Breach, Industry Regulations, Governance, Risk and Compliance, Phishing

Regional Cancer Care to pay $425K to New Jersey over 2019 data breach, HIPAA violations

Andrew Buck, New Jersey’s acting attorney general, addresses the New Jersey State League of Municipalities on Nov. 17, 2021. (New Jersey Office of Attorney General)

The New Jersey Division of Consumer Affairs reached a settlement with Regional Cancer Care Associates over a 2019 data breach that impacted 105,200 patients. The Hackensack-based provider organization agreed to pay $425,000 and to improve its privacy and security measures. 

RCCA has 30 locations in New Jersey, Connecticut, and Maryland. The $425,000 settlement includes $353,820 in penalties and $71,180 for attorneys’ fees and investigative costs.

Acting Attorney General Andrew J. Bruck launched an investigation into the provider following the breach to determine if RCCA violated the New Jersey Consumer Fraud Act and The Health Insurance Portability and Accountability Act.

In July 2019, RCCA notified patients of a targeted phishing attack that compromised several employee email accounts for nearly two months. Their investigation determined the attacker had access to the accounts and the information they stored.

The unauthorized access was not discovered until May 24.

The data was potentially acquired and involved a host of personal and health information, including patient names, date of birth, driver’s licenses, diagnoses, treatments, provider information, prescriptions, and health insurance details. For a smaller subset of patients, Social Security numbers, financial account numbers, and or payment card information was involved.

The breach itself was quite extensive, but RCCA faced another security issue during the course of notifying the breach victims: its third-party vendor improperly mailed notifications intended for 13,047 living patients by addressing the letters to those patients’ prospective next-of-kin.

As a result, the family members of those cancer patients were informed of the patients’ health conditions without their consent.

“New Jerseyans battling cancer should never have to worry about whether their medical providers are properly securing and protecting their personal information from cyber threats,” Bruck said in a statement.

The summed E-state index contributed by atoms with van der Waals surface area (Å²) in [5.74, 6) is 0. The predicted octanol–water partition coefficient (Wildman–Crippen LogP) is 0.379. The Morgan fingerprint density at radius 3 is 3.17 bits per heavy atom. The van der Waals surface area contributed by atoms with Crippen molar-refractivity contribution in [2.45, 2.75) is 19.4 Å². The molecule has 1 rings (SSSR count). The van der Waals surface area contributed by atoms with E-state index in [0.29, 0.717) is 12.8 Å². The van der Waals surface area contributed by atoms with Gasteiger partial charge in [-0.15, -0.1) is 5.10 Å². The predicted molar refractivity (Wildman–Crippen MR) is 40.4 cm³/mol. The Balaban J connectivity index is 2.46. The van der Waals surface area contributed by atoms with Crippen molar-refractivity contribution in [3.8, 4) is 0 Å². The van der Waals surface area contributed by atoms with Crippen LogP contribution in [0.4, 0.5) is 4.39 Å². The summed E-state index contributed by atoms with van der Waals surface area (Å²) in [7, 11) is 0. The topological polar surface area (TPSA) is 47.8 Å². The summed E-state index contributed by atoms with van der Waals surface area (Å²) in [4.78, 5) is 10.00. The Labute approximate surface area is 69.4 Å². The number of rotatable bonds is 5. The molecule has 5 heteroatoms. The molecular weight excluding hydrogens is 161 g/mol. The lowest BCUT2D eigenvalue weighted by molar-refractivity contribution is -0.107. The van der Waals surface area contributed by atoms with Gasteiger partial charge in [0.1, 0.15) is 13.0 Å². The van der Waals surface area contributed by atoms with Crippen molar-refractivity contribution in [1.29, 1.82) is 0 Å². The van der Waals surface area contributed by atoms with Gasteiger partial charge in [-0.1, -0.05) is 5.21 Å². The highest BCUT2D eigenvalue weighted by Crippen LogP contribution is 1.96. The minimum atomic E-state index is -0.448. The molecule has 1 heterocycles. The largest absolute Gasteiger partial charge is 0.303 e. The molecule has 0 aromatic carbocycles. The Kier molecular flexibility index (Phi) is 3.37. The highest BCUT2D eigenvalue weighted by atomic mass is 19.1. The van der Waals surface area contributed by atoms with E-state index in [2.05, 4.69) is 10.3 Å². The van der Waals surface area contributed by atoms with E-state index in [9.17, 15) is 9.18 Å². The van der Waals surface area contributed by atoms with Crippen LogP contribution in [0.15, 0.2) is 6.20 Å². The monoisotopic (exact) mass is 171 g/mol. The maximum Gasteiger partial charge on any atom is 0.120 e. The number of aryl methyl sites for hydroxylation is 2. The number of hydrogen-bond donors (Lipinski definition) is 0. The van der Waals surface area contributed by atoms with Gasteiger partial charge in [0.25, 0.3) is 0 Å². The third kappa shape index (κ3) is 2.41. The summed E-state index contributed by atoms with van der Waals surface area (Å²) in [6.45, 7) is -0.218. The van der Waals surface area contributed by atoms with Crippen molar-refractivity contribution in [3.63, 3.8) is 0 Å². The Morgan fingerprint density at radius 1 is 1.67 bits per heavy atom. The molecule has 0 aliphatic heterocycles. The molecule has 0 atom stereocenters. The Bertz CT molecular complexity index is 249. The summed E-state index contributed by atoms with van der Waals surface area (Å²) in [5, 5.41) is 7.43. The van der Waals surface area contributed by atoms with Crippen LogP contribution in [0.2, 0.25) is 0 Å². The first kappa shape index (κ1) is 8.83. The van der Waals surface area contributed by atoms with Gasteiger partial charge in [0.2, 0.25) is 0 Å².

“We require healthcare providers to implement adequate security measures to protect patient data, and we will continue to hold accountable companies that fall short,” he added. In fact, this is the third settlement tied to a previous healthcare data breach in the last three months.

Potential HIPAA, Consumer Fraud Act violations revealed by state investigation

The state’s investigation into potential regulatory violations revealed a number of details previously undisclosed about the incident.

In January 2019, RCCA began alerting its employees to an increase in phishing attacks directed to the RCCA network, with a subject that read: “Unusual High Phishing Activity - Be Alert!” The emails warned of phishing emails and how to spot them. A second email blast in April repeated previous warnings.

However, the state’s investigation found that neither email included “any process to verify that employees had received and reviewed them.”

“RCCA is unable to produce any other form of training to prevent unauthorized access through phishing attacks prior to the May Incident,” according to the report.

“Prior to the May Incident, in 2017, 2018, and 2019, Atlantic performed annual cybersecurity risk assessments and prepared work plans on RCCA’s behalf, but these assessments and work plans failed to conduct any analysis regarding the prevention of phishing attacks,” it added.